Ca. , wearing headphones (to protect from feedback through monitors) with Gibson Signature SJ equipped with Fishman Ellipse Matrix Blend pickup system.

Ca. , wearing headphones (to protect from feedback through monitors) with Gibson Signature SJ equipped with Fishman Ellipse Matrix Blend pickup system.

Click to view larger version (kb) Fishman trade ad, courtesy Mark Herman, showing Fishman Ellipse Matrix Blend in Gibson Signature SJ

Click to view larger version (kb) Fishman trade ad, courtesy Mark Herman, showing Fishman Ellipse Matrix Blend in Gibson Signature SJ

Ca. , early use of a blonde J with solid moustache bridge, miming for Let My Love Open The Door video.

Ca. , a blonde J, with a solid moustache bridge, with two Collings at right, and a mandolin. Photo courtesy Kenny F.

Two blonde Gibson Js &#; display at the Hard Rock Hotel & Casino in Las Vegas

Two Gibson J acoustic guitars (one intact and one broken on Late Night with Dave Letterman, )

Photos courtesy Michael Mullins.

Click to view larger version. Hard Rock Hotel & Casino in Las Vegas display, ca.
Click to view larger version. Hard Rock Hotel & Casino in Las Vegas display, ca.

Click images to view larger versions.Courtesy Michael Mullins.

Resources and Information

Links

Sours: https://www.thewho.net/whotabs/gear/guitar/gibsonsjhtml
Acoustic Paradiso - Gibson J-100 and J-200 Comparison

Gibson J

The Gibson SJ (Super Jumbo ), commonly known as the J, is an acoustic guitar model produced by the Gibson Guitar Corporation.

History[edit]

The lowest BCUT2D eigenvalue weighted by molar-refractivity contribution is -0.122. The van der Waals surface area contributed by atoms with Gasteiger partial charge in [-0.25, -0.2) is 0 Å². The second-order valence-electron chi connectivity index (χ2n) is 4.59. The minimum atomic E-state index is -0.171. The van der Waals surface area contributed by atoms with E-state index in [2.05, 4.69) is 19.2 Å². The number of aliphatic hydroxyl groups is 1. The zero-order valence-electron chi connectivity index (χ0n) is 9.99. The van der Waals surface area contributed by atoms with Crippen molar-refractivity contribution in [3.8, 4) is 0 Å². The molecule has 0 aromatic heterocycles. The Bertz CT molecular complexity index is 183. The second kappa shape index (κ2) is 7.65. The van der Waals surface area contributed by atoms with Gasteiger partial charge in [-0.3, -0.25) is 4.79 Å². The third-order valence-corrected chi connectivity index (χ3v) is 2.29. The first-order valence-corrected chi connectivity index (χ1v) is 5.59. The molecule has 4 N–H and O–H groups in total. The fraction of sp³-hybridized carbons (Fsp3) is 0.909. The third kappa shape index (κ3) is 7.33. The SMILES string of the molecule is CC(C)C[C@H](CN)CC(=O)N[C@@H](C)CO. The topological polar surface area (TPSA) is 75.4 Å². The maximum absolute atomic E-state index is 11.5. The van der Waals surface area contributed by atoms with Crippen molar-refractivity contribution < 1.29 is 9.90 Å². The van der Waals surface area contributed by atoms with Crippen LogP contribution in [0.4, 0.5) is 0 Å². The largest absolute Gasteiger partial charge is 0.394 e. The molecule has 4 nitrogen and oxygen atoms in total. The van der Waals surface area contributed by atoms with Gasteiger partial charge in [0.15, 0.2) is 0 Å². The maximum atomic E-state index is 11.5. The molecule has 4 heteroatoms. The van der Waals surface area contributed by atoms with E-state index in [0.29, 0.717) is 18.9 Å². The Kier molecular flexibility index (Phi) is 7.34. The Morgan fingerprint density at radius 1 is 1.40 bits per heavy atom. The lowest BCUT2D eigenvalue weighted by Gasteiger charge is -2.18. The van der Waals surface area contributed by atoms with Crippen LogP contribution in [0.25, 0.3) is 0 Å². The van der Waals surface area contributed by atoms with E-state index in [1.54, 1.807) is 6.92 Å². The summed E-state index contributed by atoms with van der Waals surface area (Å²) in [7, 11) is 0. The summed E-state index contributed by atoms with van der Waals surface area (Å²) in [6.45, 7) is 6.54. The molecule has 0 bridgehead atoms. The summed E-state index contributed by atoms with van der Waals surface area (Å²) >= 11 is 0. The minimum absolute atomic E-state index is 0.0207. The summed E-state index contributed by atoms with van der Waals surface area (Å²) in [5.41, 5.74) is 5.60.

Gibson entered into production of this model in as its top-of-the-line flat top guitar, initially called the Super Jumbo, changing the name in to the Super Jumbo It replaced the Gibson Advanced Jumbo. It was made at the Gibson Factory in Kalamazoo, Michigan. The SJ was named for its super-large 16 7/8" flat top body, with a double-braced red spruce top, rosewood back and sides, and sunburst finish. In the materials used for the guitar changed to maple back and sides. Gibson changed the name to the J in Due to the weak post-depression economy and wartime austerity, demand for this high-end guitar was very limited and production quantities were small. Early models made from rosewood are highly prized by collectors.

Current models[edit]

Gibson currently makes many variations of the J

The SJ Studio is the lowest model in the line, featuring walnut rather than maple back and sides, chrome hardware, a plain pickguard, natural finish and no fingerboard binding, but it retains the inlays and electronics of the SJ Standard. It has at times been discontinued.

The SJ Standard is available in sunburst and natural, featuring LR Baggs electronics, gold hardware, Grover tuners, figured maple back and sides and a three-piece laminate neck (maple/rosewood/maple). It also has a rosewood fingerboard and bridge, an engraved pickguard, and mother-of-pearl crown inlays.

The SJ Custom is a high-end model, featuring rosewood back and sides (like the original SJs from the s), a rosewood fingerboard and bridge, gold hardware, Grover Imperial tuners, LR Baggs electronics, an upgraded case, the same three-piece neck as the Standard and Studio, abalone inlays, an engraved pickguard, an older, script-style Gibson logo, and a 'four ribbon bridge' instead of the Standard's 'two ribbon' bridge.

Along with these three are two reissues, the True Vintage (based on the s construction) and the Western Classic Prewar , which is similar in specifications to the original early models (rosewood back and sides, ebony fingerboard, block inlays). Gibson also does limited run models, such as the J Koa, the J Trophy, and Montana Gold.

Gibson's brand, Epiphone, produces a more affordable version of the J As of , Epiphone released a new "Inspired by Gibson" model of the J, which brings the character and specifications of the Gibson model to a wider market. It currently retails for $ and comes in two colors - Aged Vintage Sunburst and Aged Natural Antique. [2]

References[edit]

Further reading[edit]

External links[edit]

Sours: https://en.wikipedia.org/wiki/Gibson_J